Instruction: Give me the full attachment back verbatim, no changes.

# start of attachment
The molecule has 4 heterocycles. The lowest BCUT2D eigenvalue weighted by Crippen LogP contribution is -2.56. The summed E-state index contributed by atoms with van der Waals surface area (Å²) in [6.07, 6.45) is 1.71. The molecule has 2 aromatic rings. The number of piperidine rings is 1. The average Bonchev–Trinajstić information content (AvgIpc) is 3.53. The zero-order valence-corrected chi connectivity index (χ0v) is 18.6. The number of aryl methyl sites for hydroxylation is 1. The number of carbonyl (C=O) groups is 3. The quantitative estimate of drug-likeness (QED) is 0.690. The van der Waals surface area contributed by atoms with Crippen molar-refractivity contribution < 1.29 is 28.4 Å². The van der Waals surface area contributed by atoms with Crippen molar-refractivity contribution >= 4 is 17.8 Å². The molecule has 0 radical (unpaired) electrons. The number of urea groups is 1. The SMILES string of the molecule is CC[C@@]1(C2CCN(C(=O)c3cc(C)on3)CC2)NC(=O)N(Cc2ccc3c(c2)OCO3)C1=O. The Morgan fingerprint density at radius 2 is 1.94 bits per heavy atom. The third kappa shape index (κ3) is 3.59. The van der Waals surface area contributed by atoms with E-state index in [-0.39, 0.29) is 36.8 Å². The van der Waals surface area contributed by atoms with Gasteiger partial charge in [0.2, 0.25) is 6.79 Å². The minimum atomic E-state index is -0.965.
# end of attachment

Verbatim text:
The molecule has 4 heterocycles. The lowest BCUT2D eigenvalue weighted by Crippen LogP contribution is -2.56. The summed E-state index contributed by atoms with van der Waals surface area (Å²) in [6.07, 6.45) is 1.71. The molecule has 2 aromatic rings. The number of piperidine rings is 1. The average Bonchev–Trinajstić information content (AvgIpc) is 3.53. The zero-order valence-corrected chi connectivity index (χ0v) is 18.6. The number of aryl methyl sites for hydroxylation is 1. The number of carbonyl (C=O) groups is 3. The quantitative estimate of drug-likeness (QED) is 0.690. The van der Waals surface area contributed by atoms with Crippen molar-refractivity contribution < 1.29 is 28.4 Å². The van der Waals surface area contributed by atoms with Crippen molar-refractivity contribution >= 4 is 17.8 Å². The molecule has 0 radical (unpaired) electrons. The number of urea groups is 1. The SMILES string of the molecule is CC[C@@]1(C2CCN(C(=O)c3cc(C)on3)CC2)NC(=O)N(Cc2ccc3c(c2)OCO3)C1=O. The Morgan fingerprint density at radius 2 is 1.94 bits per heavy atom. The third kappa shape index (κ3) is 3.59. The van der Waals surface area contributed by atoms with E-state index in [-0.39, 0.29) is 36.8 Å². The van der Waals surface area contributed by atoms with Gasteiger partial charge in [0.2, 0.25) is 6.79 Å². The minimum atomic E-state index is -0.965.